Bucket of Water–Fish Included

March 26, 2008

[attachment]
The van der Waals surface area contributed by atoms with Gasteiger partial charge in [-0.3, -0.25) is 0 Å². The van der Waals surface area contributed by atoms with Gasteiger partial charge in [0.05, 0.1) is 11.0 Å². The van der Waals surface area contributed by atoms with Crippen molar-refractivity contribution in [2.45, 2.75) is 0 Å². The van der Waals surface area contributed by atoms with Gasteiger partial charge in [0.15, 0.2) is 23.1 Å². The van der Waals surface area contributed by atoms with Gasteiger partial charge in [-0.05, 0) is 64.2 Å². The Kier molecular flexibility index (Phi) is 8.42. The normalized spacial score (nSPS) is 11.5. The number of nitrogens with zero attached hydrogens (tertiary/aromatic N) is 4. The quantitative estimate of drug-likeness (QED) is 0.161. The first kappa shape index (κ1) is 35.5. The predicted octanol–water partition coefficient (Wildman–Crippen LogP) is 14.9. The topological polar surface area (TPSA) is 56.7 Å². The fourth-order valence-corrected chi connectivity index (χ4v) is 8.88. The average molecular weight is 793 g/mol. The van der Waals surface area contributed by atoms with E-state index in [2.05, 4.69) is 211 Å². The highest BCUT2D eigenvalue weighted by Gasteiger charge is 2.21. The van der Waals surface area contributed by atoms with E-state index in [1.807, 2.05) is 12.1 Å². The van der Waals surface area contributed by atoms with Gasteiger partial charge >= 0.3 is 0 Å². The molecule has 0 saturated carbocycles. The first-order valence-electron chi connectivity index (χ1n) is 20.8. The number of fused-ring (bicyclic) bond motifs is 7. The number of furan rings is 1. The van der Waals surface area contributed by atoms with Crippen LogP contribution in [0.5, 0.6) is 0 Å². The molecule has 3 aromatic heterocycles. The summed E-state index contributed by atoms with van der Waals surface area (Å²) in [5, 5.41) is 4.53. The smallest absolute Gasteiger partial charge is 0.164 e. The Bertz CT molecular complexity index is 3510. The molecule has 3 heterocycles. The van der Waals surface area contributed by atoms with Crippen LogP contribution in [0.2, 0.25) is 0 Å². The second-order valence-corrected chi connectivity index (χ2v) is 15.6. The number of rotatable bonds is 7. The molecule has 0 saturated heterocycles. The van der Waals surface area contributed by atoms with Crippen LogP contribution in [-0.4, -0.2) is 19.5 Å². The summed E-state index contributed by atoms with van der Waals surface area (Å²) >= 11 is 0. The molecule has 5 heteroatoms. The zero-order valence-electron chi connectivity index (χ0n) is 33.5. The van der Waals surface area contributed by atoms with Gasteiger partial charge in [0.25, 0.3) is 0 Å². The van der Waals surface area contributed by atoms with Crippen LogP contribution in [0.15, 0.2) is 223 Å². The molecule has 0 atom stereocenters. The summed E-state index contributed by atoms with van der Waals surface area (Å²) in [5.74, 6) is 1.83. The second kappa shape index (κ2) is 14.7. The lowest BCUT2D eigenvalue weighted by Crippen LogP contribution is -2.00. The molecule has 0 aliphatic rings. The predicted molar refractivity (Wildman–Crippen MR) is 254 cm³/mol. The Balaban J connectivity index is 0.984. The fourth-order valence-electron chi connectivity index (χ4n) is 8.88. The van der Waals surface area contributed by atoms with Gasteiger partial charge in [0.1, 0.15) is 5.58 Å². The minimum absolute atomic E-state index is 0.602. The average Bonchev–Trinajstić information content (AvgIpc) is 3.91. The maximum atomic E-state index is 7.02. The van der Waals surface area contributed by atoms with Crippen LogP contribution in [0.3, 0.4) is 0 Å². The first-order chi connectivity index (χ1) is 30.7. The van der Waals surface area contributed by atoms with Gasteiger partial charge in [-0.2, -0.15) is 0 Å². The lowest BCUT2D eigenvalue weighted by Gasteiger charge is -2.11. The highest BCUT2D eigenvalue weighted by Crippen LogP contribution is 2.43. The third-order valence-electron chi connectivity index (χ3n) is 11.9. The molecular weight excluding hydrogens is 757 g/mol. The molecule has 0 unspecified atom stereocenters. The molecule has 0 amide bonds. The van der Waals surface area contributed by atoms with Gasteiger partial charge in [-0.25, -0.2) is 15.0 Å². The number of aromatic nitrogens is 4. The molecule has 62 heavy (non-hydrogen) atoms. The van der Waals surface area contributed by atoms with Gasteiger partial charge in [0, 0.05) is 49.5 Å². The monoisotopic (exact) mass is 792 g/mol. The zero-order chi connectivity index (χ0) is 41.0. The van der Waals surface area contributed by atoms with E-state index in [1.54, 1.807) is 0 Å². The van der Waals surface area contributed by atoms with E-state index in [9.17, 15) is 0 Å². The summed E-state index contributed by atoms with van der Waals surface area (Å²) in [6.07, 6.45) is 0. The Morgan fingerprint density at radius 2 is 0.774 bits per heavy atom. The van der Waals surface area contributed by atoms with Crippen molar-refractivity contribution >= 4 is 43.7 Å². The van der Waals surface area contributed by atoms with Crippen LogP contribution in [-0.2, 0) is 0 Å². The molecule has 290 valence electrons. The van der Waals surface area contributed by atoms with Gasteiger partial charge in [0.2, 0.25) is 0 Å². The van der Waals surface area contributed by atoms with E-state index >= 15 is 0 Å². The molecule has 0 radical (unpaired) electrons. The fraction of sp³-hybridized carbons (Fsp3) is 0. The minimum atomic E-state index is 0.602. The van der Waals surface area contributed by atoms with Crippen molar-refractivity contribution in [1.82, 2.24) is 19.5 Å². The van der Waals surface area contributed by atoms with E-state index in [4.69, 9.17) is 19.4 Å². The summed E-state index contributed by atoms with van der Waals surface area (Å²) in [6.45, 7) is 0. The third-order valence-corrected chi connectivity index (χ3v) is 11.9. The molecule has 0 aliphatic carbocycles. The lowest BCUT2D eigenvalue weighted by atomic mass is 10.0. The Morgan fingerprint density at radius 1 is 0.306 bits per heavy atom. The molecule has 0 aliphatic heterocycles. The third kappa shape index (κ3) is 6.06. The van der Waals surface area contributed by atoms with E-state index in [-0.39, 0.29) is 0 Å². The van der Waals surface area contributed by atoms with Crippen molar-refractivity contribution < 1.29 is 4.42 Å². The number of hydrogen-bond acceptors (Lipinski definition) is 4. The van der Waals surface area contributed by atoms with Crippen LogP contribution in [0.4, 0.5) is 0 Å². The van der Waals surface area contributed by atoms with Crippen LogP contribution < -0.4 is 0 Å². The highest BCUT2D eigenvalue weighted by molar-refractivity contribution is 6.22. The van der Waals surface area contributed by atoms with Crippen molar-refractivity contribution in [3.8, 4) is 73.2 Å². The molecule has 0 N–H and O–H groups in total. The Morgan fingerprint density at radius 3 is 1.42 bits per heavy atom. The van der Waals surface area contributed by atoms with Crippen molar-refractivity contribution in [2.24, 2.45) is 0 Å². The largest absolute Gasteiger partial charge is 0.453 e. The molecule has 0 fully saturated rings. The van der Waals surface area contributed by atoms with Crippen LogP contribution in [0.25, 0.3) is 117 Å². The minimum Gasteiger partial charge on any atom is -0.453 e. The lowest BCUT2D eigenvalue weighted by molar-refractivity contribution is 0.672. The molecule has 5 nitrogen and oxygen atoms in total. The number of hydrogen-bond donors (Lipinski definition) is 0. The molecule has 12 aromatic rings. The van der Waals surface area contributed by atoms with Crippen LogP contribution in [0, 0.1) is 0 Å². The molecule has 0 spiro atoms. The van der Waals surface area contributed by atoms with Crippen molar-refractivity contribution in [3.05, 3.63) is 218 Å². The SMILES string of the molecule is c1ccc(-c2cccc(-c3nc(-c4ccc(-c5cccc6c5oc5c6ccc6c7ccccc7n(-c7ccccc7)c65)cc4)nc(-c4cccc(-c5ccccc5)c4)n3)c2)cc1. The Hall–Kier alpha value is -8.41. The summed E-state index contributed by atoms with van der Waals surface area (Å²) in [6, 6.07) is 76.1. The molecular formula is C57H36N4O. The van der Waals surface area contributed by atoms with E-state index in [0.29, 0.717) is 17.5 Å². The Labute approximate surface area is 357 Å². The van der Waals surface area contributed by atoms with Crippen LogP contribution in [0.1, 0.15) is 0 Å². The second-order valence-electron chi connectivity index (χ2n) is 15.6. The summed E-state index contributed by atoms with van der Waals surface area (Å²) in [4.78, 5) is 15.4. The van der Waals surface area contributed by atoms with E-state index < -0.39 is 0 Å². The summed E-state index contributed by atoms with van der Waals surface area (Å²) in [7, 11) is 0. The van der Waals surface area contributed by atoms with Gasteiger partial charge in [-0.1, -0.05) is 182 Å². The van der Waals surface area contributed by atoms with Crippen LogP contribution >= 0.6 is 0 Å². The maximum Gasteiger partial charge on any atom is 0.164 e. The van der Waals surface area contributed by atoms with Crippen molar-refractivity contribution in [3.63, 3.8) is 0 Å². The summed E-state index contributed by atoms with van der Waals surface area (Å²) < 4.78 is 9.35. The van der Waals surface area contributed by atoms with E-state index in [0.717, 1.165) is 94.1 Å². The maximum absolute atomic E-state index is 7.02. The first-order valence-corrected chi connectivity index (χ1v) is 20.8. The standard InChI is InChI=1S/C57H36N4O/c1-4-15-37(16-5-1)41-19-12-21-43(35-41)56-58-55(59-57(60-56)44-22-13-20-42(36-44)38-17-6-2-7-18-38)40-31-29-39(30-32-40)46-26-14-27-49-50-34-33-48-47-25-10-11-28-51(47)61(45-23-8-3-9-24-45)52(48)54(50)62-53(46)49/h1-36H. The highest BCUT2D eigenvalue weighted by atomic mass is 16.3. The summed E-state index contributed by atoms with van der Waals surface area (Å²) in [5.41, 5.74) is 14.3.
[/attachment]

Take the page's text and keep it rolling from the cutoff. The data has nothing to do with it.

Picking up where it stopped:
Well, hold on a minute!  I must explain that it wasn’t any one thing she did which kept me up nightly that made me do it.  It was all of them combined, I think.  I think, I just got to the breaking point.  Yes, yes. I believe it was a combination of them all.  No, no, you see, I tolerated her cold feet that she tucked beneath me nightly, and the now-and-again sear of a hangnail ripping against my ankle after she decided to move quickly.  I tolerated her heavy, robust snoring that was taken in through her nostrils and then out of her flapping lips in four and a half second intervals that I would only count in hopes of falling asleep.  Even the horrible breaths she gave way to, which seemed to come from the bottom of her innards, as if she had eaten her own excrements, I tolerated.  And the fumes!  The fumes of a sopping menstrual, or the heavy, grotesque methanol rolling out from underneath the covers after a swift toss of her body couldn’t alone have made me do it.  No!  Not possible.  Not even the grinding of her loose, decaying teeth would have done it for me.  I beg you to believe me.  She was all I had.  Daily, I found myself holding my tongue.  I could hardly muster up enough strength to go off to work, holding a chainsaw all day.   The guys, they made fun of me behind my back, and I could feel them laughing at me as they watched me barely catch the saw’s kickbacks that my tired mind and body almost begged for.  And the wind chimes!  Who would’ve bought his loved one wind chimes for her birthday?  Why had he ever thought of doing such a thing?  Long wooden ones with carved heart-shaped holes, and two pink plastic disks distanced perfectly from each other for a smooth, rhythmic clapping that sounded like ten happy Pinocchios dancing on the patio.  It was the perfect sound to allow one’s body to drift off into a deep, deep unconsciousness sleep.  I just cannot see the rationale you hold me to!  Though, I must admit, I was a bit upset after arriving home one day and finding that she had not only cut the branches of one of my most favorite pines up ten feet in order to make “a little sitting area for her girlfriends,” but that she had also used her birthday gift for little candle holders.  Separating them from the fine, crafted twine and hammering them into the ground in a circle around her area, cutting the tops an inch or so down with rose-bush trimmers “in order to get the thicker candles to fit into them.”  Believe me, I didn’t say a goddamn word about it.  It was the sleeplessness that made me do it.  I needed my Pinocchios, and I knew she wouldn’t have it.  So I did what had to be done.             I started telling her about a month ahead of time that we were going to Dayton Lake for a little camping vacation.  She didn’t like camping that much because of the bugs, but I told her I’d buy another set of wind chimes to put candles in so the bugs would stay away.  She seemed to like the sound of that, but I never did buy another set.  The month’s notice was so no one got suspicious; so that the neighbors and friends wouldn’t think that we just got up and left one morning.  I had it all planned out.  I knew where I was going.  I had firewood in the back of the truck.  I brought the tent out of storage and set it up in the backyard to make sure it had no holes and had all its parts.  I got out all my fishing gear and tackle and made sure to pack plenty of heavy trash bags.  I even bought her a new pair of used hiking boots and a flannel with buttons.  I brought the idea together nicely and made it all seem real.  You should’ve seen it.             The day before we left, a couple of her candle-happy friends stopped by to tell her to have a nice trip and a good time.  I was busy upstairs making the bed and finding out that the thick plastic laid down nicely.    “Well, Marge, you haven’t been on vacation in such a long time.  It’s about time you got away for a while to relax, blah,blah,blah,blah,blah,blah,blah,” one of her friends, I’m sure, told her.  We both retired early that night, for we had a long day ahead of us.  I made sure I was in bed before she was in order to tighten the plastic beneath the sheet so she didn’t hear it crinkle during her climb into bed.  I must admit that I was a bit nervous at first, but I assure you, I had my fingers wrapped tightly around the butcher knife, which I had stashed under my pillow earlier that day.  But she didn’t hear a thing.  She lay down, glanced at me out of the corner of her eye and said, with a resonating sound only her triple chin could help make, “What the hell you looking at?”  “Nothing, my beauty queen,” I smiled pretentiously, before giving her a kiss on the right side of her scalp, my lips passing easily through her thinning hair.  She rolled over and within minutes her roaring snores echoed off our small bedroom walls, making me confident that my plan would work beautifully.  I began by nuzzling up tight next to her, slowly snaking and wiggling my left arm beneath the nape of her neck.  Oh, it must have taken me at least twenty minutes to get it all the way through, for my plan would’ve been squashed had she awakened.  After that I, ever-so-gently, pulled my right leg up and over her hip, slowly steadying it just above the slightest touch, and left it there, shaking, as my muscles twitched in excitement. Then I reached my right arm behind my head and under the pillow, a position most cumbersome.  It would have never had the ability to do such a thing if the mission had not been so important.  And I grasped hold of the wide-bladed butcher knife, and cautiously brought it to rest just above her neck.  Controlling my breathing, at this point, was imperative, and I balanced the entire weight of my body upon my left hip and shoulder.  My left hand was cupped just above her mouth, and I waited for the ideal time to strike.                     Readying myself for the perfect moment, her heavy breaths, which began to create moisture on my palm, sickened and disturbed me. My body was now in full quiver.  My arm muscle, beneath her neck, began to quake madly, my leg trembled above her hip, and my own breathing became raucous.  The time was now, I thought!  I had to take her!  I could hold on no longer!            Then WHAM!  As if shock paddles had exploded on top of her chest, she opened her big brown eyes, just before I dropped my body, clinched her scream, and sunk my blade deep in her neck. The only sound I could even hear was the gurgling of blood and air through the gash in her windpipe, and I watched as life sank away from her eyes, which were still fixed on mine.              I gave it a good thirty seconds before I removed my hand from her mouth (I didn’t want to be premature about anything at this point), after which I immediately jumped up to gather the plastic around her in hopes of catching all the blood.  I never expected there to be so much.  I even had to use the sheet to wipe my arm, which had blood dripping off of it like syrup.  Using the blankets and pillows to soak up the blood, I placed them around her head and neck and heaved her side of the plastic up over her to contain the spill.  The mess was intense, and as I sat back to wait for the blood to coagulate, I watched the blankets slowly saturate.  It was the first time that I hadn’t heard anything out of her in years, so I rested my tired eyes.              When I woke up(about six hours later), I realized I had only a little time to do what was necessary.  I quickly pulled the plastic on my side of the bed over a bit more so that her body was in the middle.  Then I rolled her over so that she was lying on her back again and placed the blood-covered blankets into a heavy black trash bag.  When I removed the last one from around her face, I noticed that her eyes were still open and looking up and to the right.  I giggled a bit and said impishly, “I’m not over there anymore; I’m over here.”  Before I went on, I pulled a few extra blankets from the cabinet, strategically placing them around her, spreading her arms and legs apart before finding the butcher knife again.  After sizing her up for a couple seconds, I delivered three hard blows to each of her shoulders and about five or six to each thigh, right near the groin.  The first slash for each of them made me nauseas.  It made a popping sound as if I were going through a tightly sealed plastic bag of uncut Italian bread.  I soon overcame this disgusting sound.  When I found out that a couple of blows to her appendages weren’t enough to package her up nicely, it forced me to push her legs up over the top of her body forming an X.  I really had to put a lot of weight into it, which caused a terrible crunching sound from her legs tearing away from her body.  It was kind of like the sound you hear when a storm pulls a tree limb away from its trunk.                     When I had her all bundled up, I tied the loose plastic ends with nylon rope, just as someone would a bag of candy, and carried her awkward corpse down the stairs, out the back door, and into the garage, heaving the massive mess onto my truck’s passenger floorboard.  It was a bit tricky at first but after a few solid kicks, she seemed to lie well.             I looked at my watch, “3:40.”  I gleamed.  Ah, you should have seen my delight at knowing how well my time was working for me.  “Plen-ty of-time to-get cleaned-up,” I said to myself, as I skipped back into the house.              After I finished cleaning up, I grabbed an extra pillow and blanket, tied up the kitchen trash bag, and tucked a spoiled cantaloupe under my arm.  This was in case there were any weirdoes peeking out of their windows at such hour.  I placed the trash bag on the passenger seat, set the cantaloupe on top, and while holding the pillow up against the passenger window, I knocked the trash bag into place allowing the melon to roll comfortably next to it.  Boy, how it looked exactly like my tired old wife.  God, it was perfect.  You just had to be there.  And the blanket, oh, it was the icing on the cake.              The houses were dark and the streets quiet, as my little cantaloupe and I headed out on our journey toward Dayton Lake.  On the two-hour drive from our quaint neighborhood, I was glowing with satisfaction.  I needed to get there before sunup (timing is critical in these situations, you know) so I could figure out what to do with the body, and as 6:30 rolled around, I made my turn onto the lake’s entrance.  As the sun came up, I felt the need, so no one thought I was crazy, to knock the cantaloupe off the bag and to remove the blanket and pillow.  To my surprise and relief, I was the first one there, so my dear cantaloupe stayed exactly where she was.                I drove around a while trying to find a secluded area, because I knew that by noon not much of anything would be private.  I headed to the side of the lake where most of the visitors preferred not to go.  It was the side that wasn’t really meant to be camped on.  I was marshy, near the edge, thick with cattails and trees, and with a lot of bugs and critters, but it wasn’t off limits.  People were allowed to go where they wanted, and I had to keep that in mind.             I parked the truck in a little thicket off to the side, and I got out and began pulling my now stiff wife out.  She had managed to find a real comfortable spot, and I figured the drive must have settled her in quite well.  I tried kicking, pushing, and rolling her, but I just couldn’t seem to find the right leverage.  But, I wasn’t out of luck.  Oh, no!  I always have ideas.  Even the guys at work are always saying things like, “Boy, I wish I was as smart as Jim.  Nothing gets past that guy.”    I took a length of rope I had brought with me and wrapped it underneath the plastic bag.  I wrapped it up, around and back, tying it off in a slip-not, as if it were a life-saving tourniquet.  Holding on to the rest of it, I walked backwards about ten feet (letting out slack when needed) and around a strong maple.  Then, I brought it back to the rear bumper of the truck and tied it off with a clove-hitch leaving no extra rope between the tree and the bumper.  Getting back into the truck, I knew I couldn’t just step on the gas (as much as I wanted to) because, I was concerned that I might not only ruin my bumper but remove it from the truck all together.  So, I backed up and got the vehicle onto the dirt path, and then I slowly eased her forward, in first gear, until I saw and felt the resistance in the rope.  As I pushed forward a little more, I heard the engine start to whine a bit, and I felt the back tires begin to jump.  Then the noose began to wring tighter and tighter around the plastic liner my dead wife was in, a steady crunching emanating as her body constricted closer and closer together, but there was still no give.  I gave the engine more gas and felt the tires spinning more loosely, creating two ditches, which one would expect from such friction. When I heard the engine teeter on the point of expecting a new gear, like a race car driver, I jammed the clutch, put her in second, and, for a split second, I saw the plastic bag stand upright, before it zipped out the door.  The truck must have gone nearly fifteen feet before skidding to a stop, and after stepping out of the truck, I noticed the plastic liner was now empty.  A slit, perfectly straight, as though it were intentionally cut by scissors or a razor, was now gaping at the bottom.  After looking around a bit, I noticed my wife’s carcass hanging grotesquely loose and distorted from a branch of a maple, nearly twelve feet from the ground.  I needed to get her down that very instant!  People, I thought, would soon be arriving at the lake, and I couldn’t have anything, or anyone, spoil my plan.  My sanity depended on it.  Her right arm and leg, which dangled from thick yellow tendons, hung closest to the ground as her body draped over the strong branch like a dead worm does a hook.  I tried hopelessly to jump for one in an effort to bring her down.  Remembering practicing lay-ups in my high school basketball days, I moved back about ten feet, got a running start, and when I was about a foot away, leapt from my left foot, both arms stretched out, ready to snatch at the first thing I felt.  What I found out after doing this were these three things:  I was at least a foot and a half too short; I should’ve been practicing lay-ups for the last few months; and the trees in front of me were not going to let me get away with such a stupid stunt twice.  So, using the old noodle that God granted me, I found an exceptionally accommodating rock that He, undoubtedly, had buried half way down in the soil, knowing that I would be called on to use it that day.  The reason I knew this is because He had carved the words Dead Lady on it just for me.  Well, that’s not entirely true.  Actually, the letters D. L. were scratched into it, but I still knew it was a sign from Him.  I just knew it.            Using my pick-ax to dig the dirt out from around it and to heave it from its hole, I rolled the rock to the precise spot I knew I’d be jumping from and wedged a few smaller rocks behind it, so it would not roll from beneath me during my launch.  Then I backed up and calculated the maneuver.  Knowing that my time was running out and that campers would be arriving within minutes, I hesitated no longer.  I made a couple giant strides, and was soon airborne.  I caught hold of her right ankle immediately and felt myself swing for a moment before crashing hard to the ground, her leg still in my hand.  I think I heard a small snap when it ripped away, but it felt more like the elasticity of a rubber band that has been heated in the sun.      I didn’t quite think I could reach her arm on the next try, so I used a strong stick I found lying in the underbrush.  It didn’t have any carvings on it though (I just found it on my own), and I used it to push her other leg over the branch, until the rest of her body flopped down in front of me.     I quickly ripped her other leg off by stepping on her chest.  I remember thinking how lucky I was that she had such short legs.  The joint popped away from her hip, but I had to twist it many times over, because the skin was now like thin plastic, stretching and stretching.  Once the legs were removed, I pulled yet another heavy trash bag from the truck, tucked the rest of her inside of it, and shoveled three heaping piles of rocks and dirt from the surrounding area into it.  Then I knotted the top of it twice, poked a finger hole on each side, and, like an Olympic hammer thrower, flung her as far as I could toward the center of the lake, watching her disappear toward the murky bottom.              The bubbles seemed to amuse me at first, and I must tell you that I chuckled upon imagining all the sand and dirt that was, undoubtedly, filling every opening of her body.  But after fifteen minutes, when the enormous bubbles, which came in ten second intervals, seemed as though they would never stop, I became very concerned, and I wondered if the other campers, who were now making their way onto the grounds, would see them, become curious, and venture out in their canoes or rowboats to investigate.  I wondered if that evil bitch was sitting at the bottom of Dayton Lake just doing it to spite me.            At that moment, I realized I had little time for such foolish thoughts and turned my attention toward the two appendages that were lying in the ankle-high weeds behind me.  Pulling out a small hatchet from the bed of my truck, I kneeled down in front of each one and hacked off the feet, and cut the legs into fours.  Quickly, I found my pick-ax, dug the hole in which the rock had lain about six inches deeper, discarded the two feet into it, and, ever so carefully, rolled the rock back into place making sure it was exactly as I had found it, dirty side down, and Dead Lady facing the lake.  Using one more trash bag, I wrapped each remaining piece of her, knotted the bag, and tossed it into the back of the truck, waiting, again, to finish my work.                     After clearing an area, pitching the tent, and building a fire that was to last throughout the day, I unpacked the two folding chairs I had brought, and sat fishing (the one thing I love doing most) until early afternoon, relieved to see that the bubbles had finally stopped surfacing, a few minutes before I caught my first blue gill.  The empty chair next to me, as I’m sure you’ve caught on by now, was for show purposes only, in case a passer-by by wondered where my lovely wife was.  “Walking the area,” I would’ve said, as my mind mulled over countless scenarios that might take place.  “She’s been telling me she’s on a new health kick.  You know women and their ideas.”  Or, I would’ve of said something like, “Hi Bob!  How’s the family?  Did you come out here with your wife, too?  Speaking of wives, did you happen to see mine walking around?  She’s on this new diet, you know.  Women and their diets.  She’s been gone for a while, and I’m kind of getting worried.  No?  Well, if you happen to see her…” I practiced ending with a big smile, “tell her that her wonderful husband is requesting her company.”            I figured that two o’clock was the perfect time to reel in my line and start acting uneasy about her whereabouts.  I put the three fish I had caught into a bucket of water and began walking around the lake, calling out my beauty queen’s name every minute or so.  “Tilly, sweetheart!” I shouted, trying to find a sincere pitch, loud enough for the others across the lake to hear, and trying not to smile, let alone laugh.  “Tilly, dear.  Where are you?”              Before I reached the campers, I felt the need to take a deep breath and compose myself, which I did behind the cover of some heavy bushes.  I also made a point to make it look as though I was very upset, and so I rubbed my eyes with such a furry that anyone watching would have thought I was crazy.  I then, with a fast paced walk, moved to each family of campers within close proximity of my path, and asked, with pleading anguish, if they had seen my darling wife.  “She’s been out walking since this morning,” I beseeched.  “She said she’d be back by lunch, but she never came.”  When asked by the campers I questioned, I described her in such loving detail that not one of them would have thought my own hands could have done her harm.  “A quaint five-five,” I said, adjusting my right hand to the described height. “Adorably portly, flourishing brown hair, about sixty, but she looks much, much younger, wearing a stylish red and green flannel, frayed jean shorts, and hiking boots.”  The most important part was not to be too presumptuous during any of the inquiries, or act too hasty when listening to what each person said.  What I mean is, I stuck around to ask, “You’re sure,” and to describe her build again, and ask them to “keep an eye out” for me.  When I was through with my questioning, and I was certain they’d fallen for it, and each of them resumed exactly what it was they were doing before I interrupted them, I was sure each of them felt sorry for me and concerned about her disappearance.            I sat in my lounge chair for another hour or so, after returning to my site and acted impatient, constantly looking about, as if I were waiting for her to return.  After feeling content that I had done a sufficient job in this, I packed up the tent, gathered my tools, and dowsed the fire with the bucket of water, fish included.  I watched for several minutes as the fish tried jumping out of the hot, sizzling coals, and each time they succeeded, I kicked them back into it. And then a weird feeling started to rise inside of me, as I stood there and watched them die.  At first, I wanted to pick them up and toss them back in the lake, but for some reason I stopped myself and thought, It’s too late you goddamned fool!  It’s too fucking late.  I think I even started to cry.            My wife’s leg bones are my new Pinocchios now, and the sounds she makes dead are worse than any she made when she was alive.  You see, I boiled the meat off of them in a large rectangular cooker, my friend welded together for my use during the yearly clam-bake I throw for family and friends.  When the meat was off, and they were dry enough to carve, I whittled my own holes in them, removed the marrow, and hung them way up in the pine tree near my bedroom window.  Of course, I took care of all this during the first few days after getting back home, and that was two years ago today.  The police still come around every so often to ask questions, but my story remains the same, and it always will.  I’ve heard they dragged the lake a few times, but I was way ahead of them.  I got her out when fall came around and buried the bag deep in a hole, far back in the woods behind where I sat the last time I was there.  I had that weird feeling again when I was digging the hole.  I can’t remember exactly how I felt, but I thought about those fish again, and those thoughts have kept me sleepless many nights.  Sometimes, I find that my Pinocchios just aren’t enough.  I can’t give you a precise explanation as to why I didn’t just let the fish go, but I think it was an effort to show anyone, who might have wanted to look around, the sort of anger I was feeling, or that I wasn’t thinking quite right at the time.  I’m sure, I’ll never be able to explain it, even to myself, but my reason for doing such a thing is embedded deep within my thoughts, because I remember standing there with the bucket asking myself, release the fish or no?  Watch them flip-flop around in pain on the smoldering coals, or let them go, happy and free?  I’m starting to think that nobody even went to investigate the area afterwards and that the fish died for nothing.  When it all boils down, I suppose my decision was based on something I might not know about myself yet.  But for now, I’ll leave it at that.  I guess, I never thought I’d feel this way, but now as I lie on the side Tilly used to sleep on, the wind constantly making her dance, I no longer hear the Pinocchios I once loved, but only the pop and crackle of those three fish.  I suppose, I need to be reminded.  I suppose sleep will have to wait.